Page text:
Optimise your LinkedIn profile to match you with opportunities in your career change plan. LinkedIn, the professional platform, has many small features that can offer job seekers a big payoff. The matching feature is not one to overlook!
When viewing a job, look to the right of the company information, and it should show which skills or educational background aligns with the job’s description. Adding any new education and updating your skills is the best way to match with jobs.
Another key component to enhancing your job search efforts is to expand your network. Connect with friends of friends and people you know who have made career changes.
5. Consider All of Your Options
Decades ago, if you wanted to change careers, you might try an internship or job shadowing experience. Internships aren’t as common anymore, and that makes it difficult to make connections and understand the actual work behind the job description. However, you still have many options available beyond simply landing a job.
- Freelancing, contract, and ad-hoc work are still options. Through platforms such as Upwork or job boards, you can access short-term work. On top of payment, you’ll have the opportunity to build skills, meet people in the industry, and learn more about companies that work in that field.
- Temp work, similar to freelancing, provides the opportunity to gain experience and make connections.
- Entry-level positions may not be desirable, but many “entry-level” positions now require a degree and could be the starting point for recent graduates.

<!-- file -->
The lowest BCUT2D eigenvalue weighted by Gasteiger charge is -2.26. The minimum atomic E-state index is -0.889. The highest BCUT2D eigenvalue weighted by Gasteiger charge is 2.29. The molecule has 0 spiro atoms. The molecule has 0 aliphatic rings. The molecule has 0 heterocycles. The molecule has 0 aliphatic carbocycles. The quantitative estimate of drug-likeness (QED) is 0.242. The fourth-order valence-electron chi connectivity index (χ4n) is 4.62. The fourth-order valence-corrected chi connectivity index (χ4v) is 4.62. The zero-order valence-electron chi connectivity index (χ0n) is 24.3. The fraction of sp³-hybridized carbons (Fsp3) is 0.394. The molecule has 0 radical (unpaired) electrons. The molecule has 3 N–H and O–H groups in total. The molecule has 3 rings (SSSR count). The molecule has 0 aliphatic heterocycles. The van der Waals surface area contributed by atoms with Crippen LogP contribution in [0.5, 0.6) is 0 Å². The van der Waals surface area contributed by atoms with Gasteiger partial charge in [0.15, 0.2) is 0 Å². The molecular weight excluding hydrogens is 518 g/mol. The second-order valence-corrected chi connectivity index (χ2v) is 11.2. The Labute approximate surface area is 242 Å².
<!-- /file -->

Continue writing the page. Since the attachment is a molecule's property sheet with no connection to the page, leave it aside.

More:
For adults who are possibly mid-career and ready to pivot, you might have the prowess or know-how to work as a consultant. Many industries, fields, and business functions overlap, making it easy to work as a consultant. Or, you might change careers toward a hobby or personal passion where you have interest and education to support this option.
6. Update Your Resume and Market Your Abilities
Updating your resume is not the final step but instead something you will need to revisit multiple times.
When updating your resume:
- Remove any positions that don’t showcase relevant skills.
- Focus on using keywords in your skills, experience, and education sections.
- Reformat the document to make it easy-to-read and visually appealing.
- Rephrase outdated sayings or skills such as “proficient with Windows ME.”
- Set your contact information at the top, and ensure it is up-to-date
- Add keywords wherever possible to align with your new career path.
After you’ve primed your resume, focus on your cover letter writing skills. Use the cover letter as a chance to give context to how your skills and experience can apply to the available position. Always create a unique cover letter to fit the open position and address the hiring manager directly.
Finally, ensure that you’re keeping your social media profiles up to date. From Facebook to Handshake, keep all of your social media profiles professional and make it clear that you’re actively looking for a position that involves a career change.
Making a career change can be a stressful and challenging experience but if you prepare yourself as we are suggesting – you can make the transition go as smoothly as possible. Have in mind that it’s never too late to follow your dreams and start a new career that will make you happy and fulfilled.
About the author: With years of experience as a content strategist and creator, Anita Sambol has a ‘super-power’ of being a clear human voice for brands when talking to their audience. One of the projects she currently enjoys the most is being a content associate to EU Business School, where she’s writing about business education, student life and online learning.